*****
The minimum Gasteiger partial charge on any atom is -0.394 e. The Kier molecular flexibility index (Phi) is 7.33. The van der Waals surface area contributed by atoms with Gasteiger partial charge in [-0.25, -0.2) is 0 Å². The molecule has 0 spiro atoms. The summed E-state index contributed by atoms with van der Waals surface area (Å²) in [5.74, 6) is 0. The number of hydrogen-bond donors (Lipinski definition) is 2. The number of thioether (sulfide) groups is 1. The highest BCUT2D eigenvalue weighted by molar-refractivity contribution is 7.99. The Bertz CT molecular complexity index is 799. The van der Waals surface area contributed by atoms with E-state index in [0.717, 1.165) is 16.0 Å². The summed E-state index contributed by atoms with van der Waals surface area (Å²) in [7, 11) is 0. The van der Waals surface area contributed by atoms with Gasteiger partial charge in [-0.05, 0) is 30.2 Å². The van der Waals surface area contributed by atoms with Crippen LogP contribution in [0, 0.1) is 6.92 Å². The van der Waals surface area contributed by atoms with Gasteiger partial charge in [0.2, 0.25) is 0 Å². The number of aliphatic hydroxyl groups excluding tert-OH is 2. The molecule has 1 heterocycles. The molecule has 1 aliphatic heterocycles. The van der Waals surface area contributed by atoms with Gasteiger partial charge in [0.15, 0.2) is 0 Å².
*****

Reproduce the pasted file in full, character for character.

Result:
The minimum Gasteiger partial charge on any atom is -0.394 e. The Kier molecular flexibility index (Phi) is 7.33. The van der Waals surface area contributed by atoms with Gasteiger partial charge in [-0.25, -0.2) is 0 Å². The molecule has 0 spiro atoms. The summed E-state index contributed by atoms with van der Waals surface area (Å²) in [5.74, 6) is 0. The number of hydrogen-bond donors (Lipinski definition) is 2. The number of thioether (sulfide) groups is 1. The highest BCUT2D eigenvalue weighted by molar-refractivity contribution is 7.99. The Bertz CT molecular complexity index is 799. The van der Waals surface area contributed by atoms with E-state index in [0.717, 1.165) is 16.0 Å². The summed E-state index contributed by atoms with van der Waals surface area (Å²) in [7, 11) is 0. The van der Waals surface area contributed by atoms with Gasteiger partial charge in [-0.05, 0) is 30.2 Å². The van der Waals surface area contributed by atoms with Crippen LogP contribution in [0, 0.1) is 6.92 Å². The van der Waals surface area contributed by atoms with Gasteiger partial charge in [0.2, 0.25) is 0 Å². The number of aliphatic hydroxyl groups excluding tert-OH is 2. The molecule has 1 heterocycles. The molecule has 1 aliphatic heterocycles. The van der Waals surface area contributed by atoms with Gasteiger partial charge in [0.15, 0.2) is 0 Å².